2. The Papal Reform: Peace Espoused and Repudiated
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An anonymous vita begun during the final years of Pope Leo IX’s life speaks of the young bishop Bruno of Toul’s arrival in Rome in 1049. A kinsman of Emperor Henry III, the new pope had recently been ruling a diocese in Upper Lotharingia and had gained the highest clerical seat in Latin Christendom after a series of disputed and scandalous papal elections.1 ...
3. False Sacraments: Violence, Captivity, and Insurrection
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During Lent in 1074, the assistants of the bishop of Milan prepared a chrism, as they did every year in preparation for the public baptism of infants and catachumens at Easter. This year, however, on the appointed day, a vavasor named Erlembald pushed himself through the waiting crowds, snatched the chrism, and before everyone’s eyes spilled it and then stamped on it. ...
4. Dueling Sacraments: The Communion of Judas Iscariot
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Since the days of the Peace of God movement, a number of standard images served to describe those who rescinded peace. One, dogs returning to their vomit, alluded to Gregory the Great’s criticism of apostates, indicating that taking up peace could be considered an act of conversion. ...
5. Inner Peace: Discord, Discretion, and Discipline
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The disgust of Jesus’s listeners at being asked to eat his flesh showed the difficulties that a carnal understanding of the sacraments placed in the way of spiritual benefit. No matter how carefully the sacraments were guarded and explained, it was no easy matter to absorb these mysteries of divine redemption. ...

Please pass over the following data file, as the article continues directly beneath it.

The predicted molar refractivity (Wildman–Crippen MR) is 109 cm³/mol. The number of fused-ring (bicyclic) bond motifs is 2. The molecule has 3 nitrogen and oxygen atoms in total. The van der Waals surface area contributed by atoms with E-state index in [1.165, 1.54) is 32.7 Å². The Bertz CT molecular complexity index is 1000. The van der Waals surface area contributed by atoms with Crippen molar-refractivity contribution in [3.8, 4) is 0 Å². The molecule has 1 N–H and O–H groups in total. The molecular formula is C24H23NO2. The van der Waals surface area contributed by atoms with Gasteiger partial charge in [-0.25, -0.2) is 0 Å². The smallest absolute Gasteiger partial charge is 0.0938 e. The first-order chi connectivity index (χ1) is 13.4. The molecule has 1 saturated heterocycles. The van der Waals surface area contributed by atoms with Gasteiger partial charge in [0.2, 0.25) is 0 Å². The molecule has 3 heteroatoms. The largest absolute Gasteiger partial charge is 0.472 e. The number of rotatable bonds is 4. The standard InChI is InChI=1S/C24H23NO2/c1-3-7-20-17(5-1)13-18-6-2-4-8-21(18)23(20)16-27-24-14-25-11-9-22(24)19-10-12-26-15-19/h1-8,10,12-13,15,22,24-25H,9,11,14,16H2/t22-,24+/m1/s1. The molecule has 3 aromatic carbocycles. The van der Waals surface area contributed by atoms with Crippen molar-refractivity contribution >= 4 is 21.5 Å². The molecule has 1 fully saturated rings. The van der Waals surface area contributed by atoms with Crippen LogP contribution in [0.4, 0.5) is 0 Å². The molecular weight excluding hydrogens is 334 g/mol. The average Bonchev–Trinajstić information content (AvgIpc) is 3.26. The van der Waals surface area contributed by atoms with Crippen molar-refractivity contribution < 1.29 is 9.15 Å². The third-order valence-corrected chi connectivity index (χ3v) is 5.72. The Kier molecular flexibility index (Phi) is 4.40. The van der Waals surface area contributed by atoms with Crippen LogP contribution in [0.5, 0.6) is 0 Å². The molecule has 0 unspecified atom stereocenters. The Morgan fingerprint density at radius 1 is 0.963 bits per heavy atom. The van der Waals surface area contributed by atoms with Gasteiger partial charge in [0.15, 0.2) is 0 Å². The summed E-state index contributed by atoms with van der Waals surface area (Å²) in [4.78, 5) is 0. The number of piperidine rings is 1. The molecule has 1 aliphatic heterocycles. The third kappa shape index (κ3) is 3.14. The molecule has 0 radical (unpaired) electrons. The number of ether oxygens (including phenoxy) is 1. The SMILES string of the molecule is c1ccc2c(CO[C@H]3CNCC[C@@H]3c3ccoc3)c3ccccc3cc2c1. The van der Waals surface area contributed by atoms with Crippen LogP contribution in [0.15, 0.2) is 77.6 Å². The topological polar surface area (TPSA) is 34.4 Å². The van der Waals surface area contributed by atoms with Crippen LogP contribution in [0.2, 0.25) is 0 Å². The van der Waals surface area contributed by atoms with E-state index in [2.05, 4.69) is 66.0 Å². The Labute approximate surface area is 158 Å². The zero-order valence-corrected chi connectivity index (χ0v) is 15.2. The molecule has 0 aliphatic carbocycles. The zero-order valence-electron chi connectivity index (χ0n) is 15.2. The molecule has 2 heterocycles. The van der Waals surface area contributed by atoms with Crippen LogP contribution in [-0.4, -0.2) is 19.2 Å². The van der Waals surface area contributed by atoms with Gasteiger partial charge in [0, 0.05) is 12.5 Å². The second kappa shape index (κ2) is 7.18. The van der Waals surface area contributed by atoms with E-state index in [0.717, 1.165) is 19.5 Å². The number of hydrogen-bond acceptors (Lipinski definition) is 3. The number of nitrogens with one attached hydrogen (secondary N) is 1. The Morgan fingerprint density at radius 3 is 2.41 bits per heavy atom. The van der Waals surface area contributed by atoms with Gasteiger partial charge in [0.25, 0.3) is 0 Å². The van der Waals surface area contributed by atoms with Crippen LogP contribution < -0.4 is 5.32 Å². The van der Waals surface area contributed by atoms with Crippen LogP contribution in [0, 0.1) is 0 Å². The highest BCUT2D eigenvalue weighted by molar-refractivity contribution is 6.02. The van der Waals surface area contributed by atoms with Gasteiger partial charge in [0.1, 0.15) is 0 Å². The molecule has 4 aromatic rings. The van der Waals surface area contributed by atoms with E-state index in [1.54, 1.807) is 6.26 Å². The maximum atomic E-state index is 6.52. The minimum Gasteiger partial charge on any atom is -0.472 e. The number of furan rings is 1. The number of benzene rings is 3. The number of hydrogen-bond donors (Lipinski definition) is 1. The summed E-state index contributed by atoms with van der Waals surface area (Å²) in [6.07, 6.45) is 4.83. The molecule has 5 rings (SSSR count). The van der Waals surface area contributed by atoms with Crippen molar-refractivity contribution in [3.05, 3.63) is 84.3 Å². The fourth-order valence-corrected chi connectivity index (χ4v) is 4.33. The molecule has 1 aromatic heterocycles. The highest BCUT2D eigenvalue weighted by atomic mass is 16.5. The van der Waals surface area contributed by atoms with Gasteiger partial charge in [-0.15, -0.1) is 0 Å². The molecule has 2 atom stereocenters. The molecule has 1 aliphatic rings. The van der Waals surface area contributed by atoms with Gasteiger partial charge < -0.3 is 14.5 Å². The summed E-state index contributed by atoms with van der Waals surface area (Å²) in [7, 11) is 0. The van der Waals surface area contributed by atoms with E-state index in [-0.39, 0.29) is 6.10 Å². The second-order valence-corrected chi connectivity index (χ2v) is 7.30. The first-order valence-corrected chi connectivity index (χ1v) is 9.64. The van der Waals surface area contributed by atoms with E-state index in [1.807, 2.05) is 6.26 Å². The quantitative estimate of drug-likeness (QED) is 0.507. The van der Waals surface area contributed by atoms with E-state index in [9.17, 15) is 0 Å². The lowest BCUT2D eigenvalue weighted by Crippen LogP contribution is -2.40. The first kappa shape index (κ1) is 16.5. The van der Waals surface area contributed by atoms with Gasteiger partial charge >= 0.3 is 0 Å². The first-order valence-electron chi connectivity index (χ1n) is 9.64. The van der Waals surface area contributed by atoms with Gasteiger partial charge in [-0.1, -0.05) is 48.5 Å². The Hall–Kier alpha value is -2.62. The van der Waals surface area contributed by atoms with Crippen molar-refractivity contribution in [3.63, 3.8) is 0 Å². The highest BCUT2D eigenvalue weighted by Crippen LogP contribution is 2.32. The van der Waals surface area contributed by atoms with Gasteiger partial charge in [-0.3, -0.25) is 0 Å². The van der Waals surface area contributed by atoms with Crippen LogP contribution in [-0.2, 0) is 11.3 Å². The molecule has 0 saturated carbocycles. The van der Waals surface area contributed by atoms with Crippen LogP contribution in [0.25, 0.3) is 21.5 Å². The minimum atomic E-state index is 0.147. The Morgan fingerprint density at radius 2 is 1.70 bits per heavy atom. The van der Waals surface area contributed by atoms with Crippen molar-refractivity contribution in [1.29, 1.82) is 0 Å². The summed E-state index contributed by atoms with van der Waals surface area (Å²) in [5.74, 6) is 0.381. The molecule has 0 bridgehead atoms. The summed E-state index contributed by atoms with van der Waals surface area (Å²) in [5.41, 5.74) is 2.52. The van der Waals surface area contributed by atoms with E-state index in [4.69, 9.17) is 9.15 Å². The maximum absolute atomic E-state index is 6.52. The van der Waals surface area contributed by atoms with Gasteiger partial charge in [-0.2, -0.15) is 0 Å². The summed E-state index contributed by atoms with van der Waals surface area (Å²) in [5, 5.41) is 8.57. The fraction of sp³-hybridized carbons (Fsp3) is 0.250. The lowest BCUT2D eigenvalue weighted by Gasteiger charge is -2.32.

6. Exporting Peace: Ecclesiology and Evangelism
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In 1143, Evervin, the abbot of Steinfeld, wrote a troubled letter to Bernard of Clairvaux, relating the final testament of a group of men accused of heresy and then slaughtered by a mob in Cologne: ...
7. Communes: Inversions of Peace
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In 1112 the inhabitants of Laon rose up against their rulers, massacred their bishop, Gaudry, and indulged in carnivalesque acts of vandalism and homicide before an opportunistic warlord, Thomas de Marle, subjugated the city. When Guibert, abbot of Nogent-sous-Coucy, searched for lessons from the urban insurrection and its bloody consequences, ...
8. Disciplining Behemoth: Provisions for Secular Peace
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Late in the twelfth century, a canon lawyer and bishop named Rufinus of Sorrento wrote a two-volume treatise, possibly the first of its kind entirely devoted to peace.1 In De bono pacis (On the Goodness of Peace), Rufinus argued that human beings experienced peace as species of a universal PAX: the peace of Father, Son, and Holy Spirit.2 ...
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So wrote Dante Alighieri in his controversial De monarchia of 1318, deemed heretical by Pope John XXII and preserved only through camouflage.1 Refuted by proxy, mistitled, bound within unrelated manuscripts, the authorized edition only emerged in Protestant Basel in the middle of the sixteenth century.2 ...
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Page Count: 328
Publication Year: 2013